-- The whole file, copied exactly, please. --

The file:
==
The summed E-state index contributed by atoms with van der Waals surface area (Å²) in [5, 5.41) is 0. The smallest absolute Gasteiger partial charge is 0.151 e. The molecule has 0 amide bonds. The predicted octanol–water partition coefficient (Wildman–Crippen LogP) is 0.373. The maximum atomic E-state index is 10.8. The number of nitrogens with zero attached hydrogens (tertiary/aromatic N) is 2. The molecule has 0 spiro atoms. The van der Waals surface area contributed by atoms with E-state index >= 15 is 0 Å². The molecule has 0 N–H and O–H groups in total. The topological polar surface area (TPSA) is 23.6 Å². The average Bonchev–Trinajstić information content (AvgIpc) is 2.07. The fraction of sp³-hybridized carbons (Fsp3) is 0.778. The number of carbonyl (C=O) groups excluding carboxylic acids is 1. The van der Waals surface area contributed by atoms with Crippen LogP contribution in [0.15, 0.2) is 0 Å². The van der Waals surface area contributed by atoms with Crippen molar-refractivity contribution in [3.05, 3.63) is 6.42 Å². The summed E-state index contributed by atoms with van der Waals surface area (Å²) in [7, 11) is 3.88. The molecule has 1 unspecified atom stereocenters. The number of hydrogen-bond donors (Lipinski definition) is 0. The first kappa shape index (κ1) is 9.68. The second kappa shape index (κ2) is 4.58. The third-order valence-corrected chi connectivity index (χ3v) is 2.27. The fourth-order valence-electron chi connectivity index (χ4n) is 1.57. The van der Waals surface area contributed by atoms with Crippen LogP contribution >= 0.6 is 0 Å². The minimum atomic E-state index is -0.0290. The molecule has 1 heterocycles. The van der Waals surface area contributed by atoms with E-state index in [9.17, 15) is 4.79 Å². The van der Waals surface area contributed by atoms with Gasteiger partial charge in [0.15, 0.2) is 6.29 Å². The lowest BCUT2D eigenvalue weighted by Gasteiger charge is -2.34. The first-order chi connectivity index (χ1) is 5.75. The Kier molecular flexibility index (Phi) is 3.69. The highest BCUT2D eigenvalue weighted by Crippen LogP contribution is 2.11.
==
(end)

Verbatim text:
The summed E-state index contributed by atoms with van der Waals surface area (Å²) in [5, 5.41) is 0. The smallest absolute Gasteiger partial charge is 0.151 e. The molecule has 0 amide bonds. The predicted octanol–water partition coefficient (Wildman–Crippen LogP) is 0.373. The maximum atomic E-state index is 10.8. The number of nitrogens with zero attached hydrogens (tertiary/aromatic N) is 2. The molecule has 0 spiro atoms. The van der Waals surface area contributed by atoms with E-state index >= 15 is 0 Å². The molecule has 0 N–H and O–H groups in total. The topological polar surface area (TPSA) is 23.6 Å². The average Bonchev–Trinajstić information content (AvgIpc) is 2.07. The fraction of sp³-hybridized carbons (Fsp3) is 0.778. The number of carbonyl (C=O) groups excluding carboxylic acids is 1. The van der Waals surface area contributed by atoms with Crippen LogP contribution in [0.15, 0.2) is 0 Å². The van der Waals surface area contributed by atoms with Crippen molar-refractivity contribution in [3.05, 3.63) is 6.42 Å². The summed E-state index contributed by atoms with van der Waals surface area (Å²) in [7, 11) is 3.88. The molecule has 1 unspecified atom stereocenters. The number of hydrogen-bond donors (Lipinski definition) is 0. The first kappa shape index (κ1) is 9.68. The second kappa shape index (κ2) is 4.58. The third-order valence-corrected chi connectivity index (χ3v) is 2.27. The fourth-order valence-electron chi connectivity index (χ4n) is 1.57. The van der Waals surface area contributed by atoms with Crippen LogP contribution >= 0.6 is 0 Å². The minimum atomic E-state index is -0.0290. The molecule has 1 heterocycles. The van der Waals surface area contributed by atoms with E-state index in [9.17, 15) is 4.79 Å². The van der Waals surface area contributed by atoms with Gasteiger partial charge in [0.15, 0.2) is 6.29 Å². The lowest BCUT2D eigenvalue weighted by Gasteiger charge is -2.34. The first-order chi connectivity index (χ1) is 5.75. The Kier molecular flexibility index (Phi) is 3.69. The highest BCUT2D eigenvalue weighted by Crippen LogP contribution is 2.11.